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Although this number may seem like a lot, FWP’s region 1 supervisor, Jim Williams, said that it’s important to think about managing populations, not individuals. He also reminded meeting attendees that, “This is a slow moving train, it doesn’t have to be done right now.” The deer will be tested to help determine CWD’s prevalence in the local population, and it’s geographic distribution. Road kill and animals killed by hunters can and will be used, but that will not be enough. Deer will have to be sacrificed for the cause.

High population density and concentrations of animals sharing a food source can greatly increase prevalence, FWP said, so residents are asked to be cautious and not feed the animals either intentionally or inadvertently.

For hunters, a CWD check station will be set up. FWP recommends not shooting or eating any animal that appears sick. Hunters are also encouraged to wear protective gloves when field dressing carcasses, avoid cutting through the brain or spinal cord, and wash hands and instruments carefully after field dressing. Carcasses should then be disposed of right away like you would dispose of household garbage. Meat should be processed locally, and carcasses cannot be taken out of the area to non-CWD areas unless they have tested negative for CWD.

According to FWP, “Once an animal with CWD dies, any part of the carcass can transmit the disease for at least two years.”

Symptoms of CWD in deer include unnatural thinness, poor muscle coordination, slow reaction time, and excessive salivation. Anyone concerned about a deer that may have CWD is encouraged to contact 291-6539 and leave a message with your name, phone number, location of the animal, and time you saw it.

Mayor Brent Teske said that residents should not kill the deer themselves. Discharging firearms within city limits is not permitted.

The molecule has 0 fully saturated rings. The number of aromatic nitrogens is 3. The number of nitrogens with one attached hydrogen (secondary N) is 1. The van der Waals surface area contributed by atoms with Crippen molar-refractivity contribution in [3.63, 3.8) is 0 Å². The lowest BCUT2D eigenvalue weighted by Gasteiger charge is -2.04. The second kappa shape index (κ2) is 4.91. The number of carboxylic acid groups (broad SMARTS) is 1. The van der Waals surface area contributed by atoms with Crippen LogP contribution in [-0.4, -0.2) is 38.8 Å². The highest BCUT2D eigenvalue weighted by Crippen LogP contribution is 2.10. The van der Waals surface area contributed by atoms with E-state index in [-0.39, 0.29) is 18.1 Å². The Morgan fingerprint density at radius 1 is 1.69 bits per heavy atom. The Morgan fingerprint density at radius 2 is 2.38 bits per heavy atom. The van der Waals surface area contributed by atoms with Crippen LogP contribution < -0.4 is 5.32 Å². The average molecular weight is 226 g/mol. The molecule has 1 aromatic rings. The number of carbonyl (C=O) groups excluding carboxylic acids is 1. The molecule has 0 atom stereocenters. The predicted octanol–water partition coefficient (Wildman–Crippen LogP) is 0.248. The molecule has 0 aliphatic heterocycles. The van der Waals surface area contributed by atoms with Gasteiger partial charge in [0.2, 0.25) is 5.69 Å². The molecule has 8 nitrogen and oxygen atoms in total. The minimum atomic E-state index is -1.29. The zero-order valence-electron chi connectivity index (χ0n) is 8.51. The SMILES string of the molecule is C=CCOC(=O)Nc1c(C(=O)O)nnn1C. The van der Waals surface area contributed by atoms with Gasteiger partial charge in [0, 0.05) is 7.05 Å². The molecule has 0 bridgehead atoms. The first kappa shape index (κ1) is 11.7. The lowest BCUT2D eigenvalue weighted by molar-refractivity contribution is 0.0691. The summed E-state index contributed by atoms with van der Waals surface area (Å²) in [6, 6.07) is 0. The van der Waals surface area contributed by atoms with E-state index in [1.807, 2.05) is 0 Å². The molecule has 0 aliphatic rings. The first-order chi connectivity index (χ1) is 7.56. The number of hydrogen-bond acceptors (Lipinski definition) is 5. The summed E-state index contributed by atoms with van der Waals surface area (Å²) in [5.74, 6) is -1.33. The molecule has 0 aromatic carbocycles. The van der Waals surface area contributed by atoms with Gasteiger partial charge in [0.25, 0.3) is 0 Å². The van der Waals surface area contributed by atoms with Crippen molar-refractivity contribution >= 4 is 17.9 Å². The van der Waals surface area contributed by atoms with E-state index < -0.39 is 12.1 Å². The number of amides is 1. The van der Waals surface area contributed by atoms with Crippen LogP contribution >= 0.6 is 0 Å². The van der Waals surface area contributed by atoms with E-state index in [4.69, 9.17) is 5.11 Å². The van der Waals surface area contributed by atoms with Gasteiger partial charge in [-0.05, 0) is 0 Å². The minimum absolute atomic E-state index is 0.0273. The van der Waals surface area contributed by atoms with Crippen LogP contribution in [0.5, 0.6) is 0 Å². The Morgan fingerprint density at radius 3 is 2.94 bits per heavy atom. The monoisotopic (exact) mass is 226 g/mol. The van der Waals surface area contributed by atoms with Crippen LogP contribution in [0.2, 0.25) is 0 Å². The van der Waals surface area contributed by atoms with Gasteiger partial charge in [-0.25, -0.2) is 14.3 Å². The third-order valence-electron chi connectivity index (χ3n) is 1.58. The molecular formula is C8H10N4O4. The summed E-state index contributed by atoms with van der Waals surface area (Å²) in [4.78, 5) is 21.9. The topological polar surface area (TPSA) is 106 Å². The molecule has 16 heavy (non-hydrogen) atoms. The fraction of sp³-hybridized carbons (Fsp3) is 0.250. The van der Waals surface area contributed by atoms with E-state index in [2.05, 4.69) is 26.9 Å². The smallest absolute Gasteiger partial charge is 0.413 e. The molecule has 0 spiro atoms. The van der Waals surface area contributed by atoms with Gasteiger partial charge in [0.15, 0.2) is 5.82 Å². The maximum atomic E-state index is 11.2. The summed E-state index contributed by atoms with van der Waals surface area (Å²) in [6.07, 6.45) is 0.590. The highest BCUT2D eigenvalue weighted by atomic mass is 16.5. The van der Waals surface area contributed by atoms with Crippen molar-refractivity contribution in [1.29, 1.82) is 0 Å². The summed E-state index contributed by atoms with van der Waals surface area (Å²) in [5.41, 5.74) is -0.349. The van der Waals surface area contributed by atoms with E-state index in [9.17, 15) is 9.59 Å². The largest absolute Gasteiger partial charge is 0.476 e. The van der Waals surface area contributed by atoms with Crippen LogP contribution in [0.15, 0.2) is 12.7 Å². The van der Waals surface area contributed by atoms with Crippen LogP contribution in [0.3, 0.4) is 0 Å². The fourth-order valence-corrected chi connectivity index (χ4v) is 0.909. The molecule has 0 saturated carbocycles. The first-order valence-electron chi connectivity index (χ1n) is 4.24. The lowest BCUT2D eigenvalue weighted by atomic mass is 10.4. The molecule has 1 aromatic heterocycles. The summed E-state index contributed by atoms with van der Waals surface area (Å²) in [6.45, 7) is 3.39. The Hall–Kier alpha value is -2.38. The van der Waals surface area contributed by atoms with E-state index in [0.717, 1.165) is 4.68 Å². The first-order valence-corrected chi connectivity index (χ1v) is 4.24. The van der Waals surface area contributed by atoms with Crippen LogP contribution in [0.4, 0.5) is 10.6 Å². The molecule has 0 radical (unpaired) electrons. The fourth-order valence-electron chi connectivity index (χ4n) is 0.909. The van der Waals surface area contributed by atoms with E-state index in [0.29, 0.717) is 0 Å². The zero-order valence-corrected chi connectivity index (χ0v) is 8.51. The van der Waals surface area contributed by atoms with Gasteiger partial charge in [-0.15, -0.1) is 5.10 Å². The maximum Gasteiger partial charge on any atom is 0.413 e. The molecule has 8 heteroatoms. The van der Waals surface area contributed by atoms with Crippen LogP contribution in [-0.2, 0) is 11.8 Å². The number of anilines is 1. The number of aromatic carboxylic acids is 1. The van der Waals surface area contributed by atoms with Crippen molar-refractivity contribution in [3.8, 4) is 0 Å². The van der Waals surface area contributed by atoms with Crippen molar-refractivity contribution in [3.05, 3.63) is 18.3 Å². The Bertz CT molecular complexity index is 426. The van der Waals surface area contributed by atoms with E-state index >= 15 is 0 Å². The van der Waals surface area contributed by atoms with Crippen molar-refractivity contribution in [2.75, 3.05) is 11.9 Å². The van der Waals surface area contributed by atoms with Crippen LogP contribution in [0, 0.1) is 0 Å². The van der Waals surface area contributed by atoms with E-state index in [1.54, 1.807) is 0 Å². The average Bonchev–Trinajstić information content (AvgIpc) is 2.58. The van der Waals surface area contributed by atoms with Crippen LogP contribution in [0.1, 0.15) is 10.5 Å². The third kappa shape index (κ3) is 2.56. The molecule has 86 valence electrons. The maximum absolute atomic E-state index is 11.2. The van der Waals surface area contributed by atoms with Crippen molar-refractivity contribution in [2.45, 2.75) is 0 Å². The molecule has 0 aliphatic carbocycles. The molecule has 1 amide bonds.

To learn more, residents are encouraged to attend a public meeting on Tuesday, June 11 at 6 p.m. The meeting will be held in the Ponderosa Room at Libby City Hall, 952 E. Spruce St. FWP staff members will present information and answer questions about CWD. They will also explain how they are working with local agencies to respond to the situation in Libby.  Visit and click on Chronic Wasting Disease management to learn more online.



Libby City Council meeting and transparency week

The Libby City council met on Monday, June 3 and addressed CWD for the bulk of their two-hour meeting (see front page story).  Following Monday’s meeting, the City hosted Transparency in Government Week from Tuesday through Thursday, June 4-6. On Tuesday, Dan Clark, Director of the Local Government Center at Montana State University presented the Montana Constitution and Right to Participate. On Wednesday, Craig Barringer, Libby Superintendent of Schools, and Libby Police Chief, Scott Kessel, presented and answered questions about the School Resource Officer General Fund Levy that is set for June 18.

On Thursday, the City Council hosted an open house inviting the public to offer constructive ways the City might be able to improve operations.

During the Monday council meeting, minutes from the May 6 and May 20 meetings were approved. General announcements included a council member asking residents to please pick up any cemetery decorations from Memorial Day because mowing will begin again. The sewer/ water committee also reminded residents that they can receive 8,000 gallons of water for the next four months to water lawns within city limits.

A noise variance was granted for the Riverfront Blues Festival which will be held at Riverfront Park on Friday and Saturday, August 9 and 10.

Street closures were granted for the Logger Days Parade to be held on Saturday morning, June 22. Mineral Avenue will be closed from Highway 2 to Second Street and Lincoln Boulevard will be closed from California to Louisiana Avenue until noon.

A resolution passed to adopt the Lincoln County Multi-Hazard Mitigation Plan 2018 update. The plan addresses threats such as fires, floods and active shooters. It involves Libby, Troy and Eureka, and is available online and at City Hall.

The council tabled the Declaration of Institutional Controls on Real Property for OU1 Riverfront Park. Mayor Teske agreed to ask DEQ to present to the council regarding the declaration prior to it being adopted.

The council voted to accept zoning recommendations from the planning board and place them into the ordinance committee.

New business licenses were then approved. They included two cleaning and yard work businesses and a landscaping and handyman business.

City Administrator, Jim Hammons, reported that new wayfinding signs will soon arrive. Watch for the new “Welcome to Libby” signs that will go up in the near future. He also reported that the splash pad at Fireman’s Park was vandalized again this year. Parts had to be replaced but it is now up and running for the warm summer weather.